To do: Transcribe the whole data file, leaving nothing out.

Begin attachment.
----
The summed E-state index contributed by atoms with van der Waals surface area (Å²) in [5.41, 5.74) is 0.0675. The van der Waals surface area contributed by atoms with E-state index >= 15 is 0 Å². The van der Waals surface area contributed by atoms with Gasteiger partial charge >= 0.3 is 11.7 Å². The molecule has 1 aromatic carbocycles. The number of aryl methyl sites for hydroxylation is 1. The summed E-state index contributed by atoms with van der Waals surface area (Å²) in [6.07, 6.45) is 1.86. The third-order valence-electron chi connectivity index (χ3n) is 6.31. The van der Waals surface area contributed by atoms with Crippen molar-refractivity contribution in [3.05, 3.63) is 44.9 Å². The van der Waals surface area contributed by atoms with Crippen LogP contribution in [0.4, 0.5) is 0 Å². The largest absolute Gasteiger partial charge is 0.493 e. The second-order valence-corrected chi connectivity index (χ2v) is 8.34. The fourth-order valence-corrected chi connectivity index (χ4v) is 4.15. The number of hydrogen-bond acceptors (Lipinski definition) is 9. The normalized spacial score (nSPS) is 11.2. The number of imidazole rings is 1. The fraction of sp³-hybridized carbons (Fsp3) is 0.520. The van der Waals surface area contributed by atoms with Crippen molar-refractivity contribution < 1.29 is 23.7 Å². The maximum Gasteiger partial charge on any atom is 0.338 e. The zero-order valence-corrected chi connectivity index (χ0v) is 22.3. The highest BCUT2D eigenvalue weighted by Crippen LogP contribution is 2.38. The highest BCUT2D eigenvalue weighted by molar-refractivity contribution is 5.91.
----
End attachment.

The summed E-state index contributed by atoms with van der Waals surface area (Å²) in [5.41, 5.74) is 0.0675. The van der Waals surface area contributed by atoms with E-state index >= 15 is 0 Å². The van der Waals surface area contributed by atoms with Gasteiger partial charge >= 0.3 is 11.7 Å². The molecule has 1 aromatic carbocycles. The number of aryl methyl sites for hydroxylation is 1. The summed E-state index contributed by atoms with van der Waals surface area (Å²) in [6.07, 6.45) is 1.86. The third-order valence-electron chi connectivity index (χ3n) is 6.31. The van der Waals surface area contributed by atoms with Crippen molar-refractivity contribution in [3.05, 3.63) is 44.9 Å². The van der Waals surface area contributed by atoms with Crippen LogP contribution in [0.4, 0.5) is 0 Å². The largest absolute Gasteiger partial charge is 0.493 e. The second-order valence-corrected chi connectivity index (χ2v) is 8.34. The fourth-order valence-corrected chi connectivity index (χ4v) is 4.15. The number of hydrogen-bond acceptors (Lipinski definition) is 9. The normalized spacial score (nSPS) is 11.2. The number of imidazole rings is 1. The fraction of sp³-hybridized carbons (Fsp3) is 0.520. The van der Waals surface area contributed by atoms with Crippen molar-refractivity contribution < 1.29 is 23.7 Å². The maximum Gasteiger partial charge on any atom is 0.338 e. The zero-order valence-corrected chi connectivity index (χ0v) is 22.3. The highest BCUT2D eigenvalue weighted by Crippen LogP contribution is 2.38. The highest BCUT2D eigenvalue weighted by molar-refractivity contribution is 5.91.